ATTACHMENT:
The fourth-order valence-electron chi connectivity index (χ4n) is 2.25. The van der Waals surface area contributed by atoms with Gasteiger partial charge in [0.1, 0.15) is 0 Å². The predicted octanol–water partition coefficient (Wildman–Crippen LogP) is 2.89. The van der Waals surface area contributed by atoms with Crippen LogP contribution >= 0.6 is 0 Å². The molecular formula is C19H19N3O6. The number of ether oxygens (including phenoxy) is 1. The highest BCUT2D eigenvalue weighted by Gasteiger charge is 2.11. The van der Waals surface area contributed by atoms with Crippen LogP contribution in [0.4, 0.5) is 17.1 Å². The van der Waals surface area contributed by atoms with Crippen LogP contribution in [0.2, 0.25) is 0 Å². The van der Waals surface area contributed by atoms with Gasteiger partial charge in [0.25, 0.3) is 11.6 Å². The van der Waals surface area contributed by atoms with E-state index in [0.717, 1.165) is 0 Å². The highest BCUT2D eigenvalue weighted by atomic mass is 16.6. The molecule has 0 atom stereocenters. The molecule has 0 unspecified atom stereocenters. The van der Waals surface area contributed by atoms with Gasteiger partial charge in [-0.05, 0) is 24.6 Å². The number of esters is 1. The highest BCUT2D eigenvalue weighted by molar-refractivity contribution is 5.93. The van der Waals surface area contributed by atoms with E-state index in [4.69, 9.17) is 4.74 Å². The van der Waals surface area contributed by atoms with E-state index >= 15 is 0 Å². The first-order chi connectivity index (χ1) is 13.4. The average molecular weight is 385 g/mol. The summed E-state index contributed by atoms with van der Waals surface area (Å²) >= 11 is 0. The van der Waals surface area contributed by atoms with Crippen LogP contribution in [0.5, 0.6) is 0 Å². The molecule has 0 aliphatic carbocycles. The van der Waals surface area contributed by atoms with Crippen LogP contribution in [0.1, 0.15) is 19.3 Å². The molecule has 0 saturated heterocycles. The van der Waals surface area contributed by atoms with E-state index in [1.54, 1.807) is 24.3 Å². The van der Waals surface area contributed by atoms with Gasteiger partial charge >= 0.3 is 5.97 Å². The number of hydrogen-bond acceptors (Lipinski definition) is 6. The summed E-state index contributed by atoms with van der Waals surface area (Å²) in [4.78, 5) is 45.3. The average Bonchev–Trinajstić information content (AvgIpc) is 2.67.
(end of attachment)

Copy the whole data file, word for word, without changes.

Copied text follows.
The fourth-order valence-electron chi connectivity index (χ4n) is 2.25. The van der Waals surface area contributed by atoms with Gasteiger partial charge in [0.1, 0.15) is 0 Å². The predicted octanol–water partition coefficient (Wildman–Crippen LogP) is 2.89. The van der Waals surface area contributed by atoms with Crippen LogP contribution >= 0.6 is 0 Å². The molecular formula is C19H19N3O6. The number of ether oxygens (including phenoxy) is 1. The highest BCUT2D eigenvalue weighted by Gasteiger charge is 2.11. The van der Waals surface area contributed by atoms with Crippen LogP contribution in [0.4, 0.5) is 17.1 Å². The van der Waals surface area contributed by atoms with Crippen LogP contribution in [0.2, 0.25) is 0 Å². The van der Waals surface area contributed by atoms with Gasteiger partial charge in [0.25, 0.3) is 11.6 Å². The van der Waals surface area contributed by atoms with E-state index in [0.717, 1.165) is 0 Å². The highest BCUT2D eigenvalue weighted by atomic mass is 16.6. The molecule has 0 atom stereocenters. The molecule has 0 unspecified atom stereocenters. The van der Waals surface area contributed by atoms with Gasteiger partial charge in [-0.05, 0) is 24.6 Å². The number of esters is 1. The highest BCUT2D eigenvalue weighted by molar-refractivity contribution is 5.93. The van der Waals surface area contributed by atoms with E-state index in [4.69, 9.17) is 4.74 Å². The van der Waals surface area contributed by atoms with E-state index >= 15 is 0 Å². The first-order chi connectivity index (χ1) is 13.4. The average molecular weight is 385 g/mol. The summed E-state index contributed by atoms with van der Waals surface area (Å²) >= 11 is 0. The van der Waals surface area contributed by atoms with Crippen LogP contribution in [0.5, 0.6) is 0 Å². The molecule has 0 aliphatic carbocycles. The van der Waals surface area contributed by atoms with Crippen LogP contribution in [0.1, 0.15) is 19.3 Å². The molecule has 0 saturated heterocycles. The van der Waals surface area contributed by atoms with E-state index in [1.54, 1.807) is 24.3 Å². The van der Waals surface area contributed by atoms with Gasteiger partial charge >= 0.3 is 5.97 Å². The number of hydrogen-bond acceptors (Lipinski definition) is 6. The summed E-state index contributed by atoms with van der Waals surface area (Å²) in [4.78, 5) is 45.3. The average Bonchev–Trinajstić information content (AvgIpc) is 2.67.